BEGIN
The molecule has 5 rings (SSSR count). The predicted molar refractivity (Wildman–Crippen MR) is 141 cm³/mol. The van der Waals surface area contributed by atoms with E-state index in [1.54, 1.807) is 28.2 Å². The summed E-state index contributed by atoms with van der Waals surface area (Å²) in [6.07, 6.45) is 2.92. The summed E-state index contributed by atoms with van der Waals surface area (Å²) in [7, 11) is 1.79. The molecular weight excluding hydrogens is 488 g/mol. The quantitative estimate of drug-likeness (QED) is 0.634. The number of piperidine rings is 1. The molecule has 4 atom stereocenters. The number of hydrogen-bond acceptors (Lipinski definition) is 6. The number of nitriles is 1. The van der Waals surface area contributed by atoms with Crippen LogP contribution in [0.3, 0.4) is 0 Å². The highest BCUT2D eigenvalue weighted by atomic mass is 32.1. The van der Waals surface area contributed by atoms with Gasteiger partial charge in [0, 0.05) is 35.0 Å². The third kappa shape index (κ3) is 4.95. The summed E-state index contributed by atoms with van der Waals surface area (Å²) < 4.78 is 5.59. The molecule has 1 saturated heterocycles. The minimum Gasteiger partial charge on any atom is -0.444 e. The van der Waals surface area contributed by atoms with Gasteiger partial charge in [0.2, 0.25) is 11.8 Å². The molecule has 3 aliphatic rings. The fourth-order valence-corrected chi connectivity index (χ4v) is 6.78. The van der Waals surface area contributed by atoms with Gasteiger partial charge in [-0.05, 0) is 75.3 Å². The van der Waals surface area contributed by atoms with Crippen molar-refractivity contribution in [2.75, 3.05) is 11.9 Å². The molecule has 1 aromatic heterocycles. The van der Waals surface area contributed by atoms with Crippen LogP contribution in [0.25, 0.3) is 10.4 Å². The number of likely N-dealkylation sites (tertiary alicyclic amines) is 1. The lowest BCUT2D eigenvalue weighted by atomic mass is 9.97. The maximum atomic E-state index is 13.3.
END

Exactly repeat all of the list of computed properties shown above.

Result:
The molecule has 5 rings (SSSR count). The predicted molar refractivity (Wildman–Crippen MR) is 141 cm³/mol. The van der Waals surface area contributed by atoms with E-state index in [1.54, 1.807) is 28.2 Å². The summed E-state index contributed by atoms with van der Waals surface area (Å²) in [6.07, 6.45) is 2.92. The summed E-state index contributed by atoms with van der Waals surface area (Å²) in [7, 11) is 1.79. The molecular weight excluding hydrogens is 488 g/mol. The quantitative estimate of drug-likeness (QED) is 0.634. The number of piperidine rings is 1. The molecule has 4 atom stereocenters. The number of hydrogen-bond acceptors (Lipinski definition) is 6. The number of nitriles is 1. The van der Waals surface area contributed by atoms with Crippen LogP contribution in [0.3, 0.4) is 0 Å². The highest BCUT2D eigenvalue weighted by atomic mass is 32.1. The van der Waals surface area contributed by atoms with Gasteiger partial charge in [0, 0.05) is 35.0 Å². The third kappa shape index (κ3) is 4.95. The summed E-state index contributed by atoms with van der Waals surface area (Å²) < 4.78 is 5.59. The molecule has 1 saturated heterocycles. The minimum Gasteiger partial charge on any atom is -0.444 e. The van der Waals surface area contributed by atoms with Gasteiger partial charge in [0.2, 0.25) is 11.8 Å². The molecule has 3 aliphatic rings. The fourth-order valence-corrected chi connectivity index (χ4v) is 6.78. The van der Waals surface area contributed by atoms with Gasteiger partial charge in [-0.05, 0) is 75.3 Å². The van der Waals surface area contributed by atoms with Crippen molar-refractivity contribution in [2.75, 3.05) is 11.9 Å². The molecule has 1 aromatic heterocycles. The van der Waals surface area contributed by atoms with Crippen LogP contribution in [0.25, 0.3) is 10.4 Å². The number of likely N-dealkylation sites (tertiary alicyclic amines) is 1. The lowest BCUT2D eigenvalue weighted by atomic mass is 9.97. The maximum atomic E-state index is 13.3.